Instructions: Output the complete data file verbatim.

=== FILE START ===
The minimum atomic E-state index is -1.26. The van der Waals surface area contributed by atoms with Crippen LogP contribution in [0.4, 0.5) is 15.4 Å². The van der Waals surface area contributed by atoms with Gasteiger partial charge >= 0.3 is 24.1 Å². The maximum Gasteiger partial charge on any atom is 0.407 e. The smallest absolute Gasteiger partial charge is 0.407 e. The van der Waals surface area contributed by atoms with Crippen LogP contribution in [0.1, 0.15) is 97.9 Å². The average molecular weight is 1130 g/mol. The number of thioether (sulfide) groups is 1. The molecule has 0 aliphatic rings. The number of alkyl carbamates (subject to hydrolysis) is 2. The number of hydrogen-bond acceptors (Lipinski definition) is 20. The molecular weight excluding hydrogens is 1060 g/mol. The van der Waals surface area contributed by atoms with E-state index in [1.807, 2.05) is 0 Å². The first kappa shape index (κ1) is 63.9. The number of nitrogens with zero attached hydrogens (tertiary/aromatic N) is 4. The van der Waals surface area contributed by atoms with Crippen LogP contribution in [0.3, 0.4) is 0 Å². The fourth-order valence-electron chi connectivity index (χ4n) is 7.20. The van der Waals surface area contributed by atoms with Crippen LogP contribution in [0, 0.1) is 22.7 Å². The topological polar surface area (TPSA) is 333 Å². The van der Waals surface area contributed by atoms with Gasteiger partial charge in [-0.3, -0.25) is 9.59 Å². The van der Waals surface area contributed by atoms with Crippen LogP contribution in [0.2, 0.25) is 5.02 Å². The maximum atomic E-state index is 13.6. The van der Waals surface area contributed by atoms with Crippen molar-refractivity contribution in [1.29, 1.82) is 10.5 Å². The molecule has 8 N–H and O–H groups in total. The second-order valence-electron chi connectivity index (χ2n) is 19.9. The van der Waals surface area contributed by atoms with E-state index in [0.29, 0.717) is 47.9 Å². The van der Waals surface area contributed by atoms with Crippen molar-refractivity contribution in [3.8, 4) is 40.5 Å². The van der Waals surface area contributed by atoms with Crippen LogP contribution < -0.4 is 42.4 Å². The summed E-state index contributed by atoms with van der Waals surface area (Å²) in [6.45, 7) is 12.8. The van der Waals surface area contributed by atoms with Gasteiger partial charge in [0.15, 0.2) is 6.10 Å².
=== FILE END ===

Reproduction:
The minimum atomic E-state index is -1.26. The van der Waals surface area contributed by atoms with Crippen LogP contribution in [0.4, 0.5) is 15.4 Å². The van der Waals surface area contributed by atoms with Gasteiger partial charge >= 0.3 is 24.1 Å². The maximum Gasteiger partial charge on any atom is 0.407 e. The smallest absolute Gasteiger partial charge is 0.407 e. The van der Waals surface area contributed by atoms with Crippen LogP contribution in [0.1, 0.15) is 97.9 Å². The average molecular weight is 1130 g/mol. The number of thioether (sulfide) groups is 1. The molecule has 0 aliphatic rings. The number of alkyl carbamates (subject to hydrolysis) is 2. The number of hydrogen-bond acceptors (Lipinski definition) is 20. The molecular weight excluding hydrogens is 1060 g/mol. The van der Waals surface area contributed by atoms with E-state index in [1.807, 2.05) is 0 Å². The first kappa shape index (κ1) is 63.9. The number of nitrogens with zero attached hydrogens (tertiary/aromatic N) is 4. The van der Waals surface area contributed by atoms with Crippen LogP contribution in [0.3, 0.4) is 0 Å². The fourth-order valence-electron chi connectivity index (χ4n) is 7.20. The van der Waals surface area contributed by atoms with Crippen LogP contribution in [0, 0.1) is 22.7 Å². The topological polar surface area (TPSA) is 333 Å². The van der Waals surface area contributed by atoms with Gasteiger partial charge in [-0.3, -0.25) is 9.59 Å². The van der Waals surface area contributed by atoms with Crippen LogP contribution in [0.2, 0.25) is 5.02 Å². The maximum atomic E-state index is 13.6. The van der Waals surface area contributed by atoms with Crippen molar-refractivity contribution in [1.29, 1.82) is 10.5 Å². The molecule has 8 N–H and O–H groups in total. The second-order valence-electron chi connectivity index (χ2n) is 19.9. The van der Waals surface area contributed by atoms with E-state index in [0.29, 0.717) is 47.9 Å². The van der Waals surface area contributed by atoms with Crippen molar-refractivity contribution in [3.8, 4) is 40.5 Å². The van der Waals surface area contributed by atoms with Crippen LogP contribution < -0.4 is 42.4 Å². The summed E-state index contributed by atoms with van der Waals surface area (Å²) in [6.45, 7) is 12.8. The van der Waals surface area contributed by atoms with Gasteiger partial charge in [0.15, 0.2) is 6.10 Å².